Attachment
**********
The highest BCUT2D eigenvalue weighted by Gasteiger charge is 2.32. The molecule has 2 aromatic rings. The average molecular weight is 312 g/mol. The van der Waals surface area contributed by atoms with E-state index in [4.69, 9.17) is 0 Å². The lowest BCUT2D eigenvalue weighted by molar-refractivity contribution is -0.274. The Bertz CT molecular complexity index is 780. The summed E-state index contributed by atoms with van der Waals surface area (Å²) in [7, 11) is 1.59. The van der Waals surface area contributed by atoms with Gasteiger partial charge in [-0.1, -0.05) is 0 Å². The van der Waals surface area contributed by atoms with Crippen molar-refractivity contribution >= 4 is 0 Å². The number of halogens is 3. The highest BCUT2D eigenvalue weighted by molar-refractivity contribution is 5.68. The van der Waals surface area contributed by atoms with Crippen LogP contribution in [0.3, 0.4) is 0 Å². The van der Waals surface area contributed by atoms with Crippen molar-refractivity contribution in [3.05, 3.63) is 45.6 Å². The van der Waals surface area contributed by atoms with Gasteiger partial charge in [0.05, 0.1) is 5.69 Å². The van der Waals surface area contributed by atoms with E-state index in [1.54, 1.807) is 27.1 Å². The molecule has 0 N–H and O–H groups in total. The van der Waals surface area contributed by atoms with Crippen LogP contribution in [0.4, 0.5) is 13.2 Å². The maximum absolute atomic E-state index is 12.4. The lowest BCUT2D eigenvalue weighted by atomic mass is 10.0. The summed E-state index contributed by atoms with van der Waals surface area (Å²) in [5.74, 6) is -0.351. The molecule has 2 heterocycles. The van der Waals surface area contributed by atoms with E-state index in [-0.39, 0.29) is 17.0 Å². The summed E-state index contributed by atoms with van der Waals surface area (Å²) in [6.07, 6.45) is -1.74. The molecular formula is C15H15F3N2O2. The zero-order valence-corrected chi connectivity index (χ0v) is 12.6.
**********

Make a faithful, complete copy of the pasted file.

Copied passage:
The highest BCUT2D eigenvalue weighted by Gasteiger charge is 2.32. The molecule has 2 aromatic rings. The average molecular weight is 312 g/mol. The van der Waals surface area contributed by atoms with E-state index in [4.69, 9.17) is 0 Å². The lowest BCUT2D eigenvalue weighted by molar-refractivity contribution is -0.274. The Bertz CT molecular complexity index is 780. The summed E-state index contributed by atoms with van der Waals surface area (Å²) in [7, 11) is 1.59. The van der Waals surface area contributed by atoms with Gasteiger partial charge in [-0.1, -0.05) is 0 Å². The van der Waals surface area contributed by atoms with Crippen molar-refractivity contribution >= 4 is 0 Å². The number of halogens is 3. The highest BCUT2D eigenvalue weighted by molar-refractivity contribution is 5.68. The van der Waals surface area contributed by atoms with Crippen LogP contribution in [0.3, 0.4) is 0 Å². The van der Waals surface area contributed by atoms with Crippen molar-refractivity contribution in [3.05, 3.63) is 45.6 Å². The van der Waals surface area contributed by atoms with Gasteiger partial charge in [0.05, 0.1) is 5.69 Å². The van der Waals surface area contributed by atoms with E-state index in [1.54, 1.807) is 27.1 Å². The molecule has 0 N–H and O–H groups in total. The van der Waals surface area contributed by atoms with Crippen LogP contribution in [0.4, 0.5) is 13.2 Å². The maximum absolute atomic E-state index is 12.4. The lowest BCUT2D eigenvalue weighted by atomic mass is 10.0. The summed E-state index contributed by atoms with van der Waals surface area (Å²) in [5.74, 6) is -0.351. The molecule has 2 heterocycles. The van der Waals surface area contributed by atoms with E-state index in [-0.39, 0.29) is 17.0 Å². The summed E-state index contributed by atoms with van der Waals surface area (Å²) in [6.07, 6.45) is -1.74. The molecular formula is C15H15F3N2O2. The zero-order valence-corrected chi connectivity index (χ0v) is 12.6.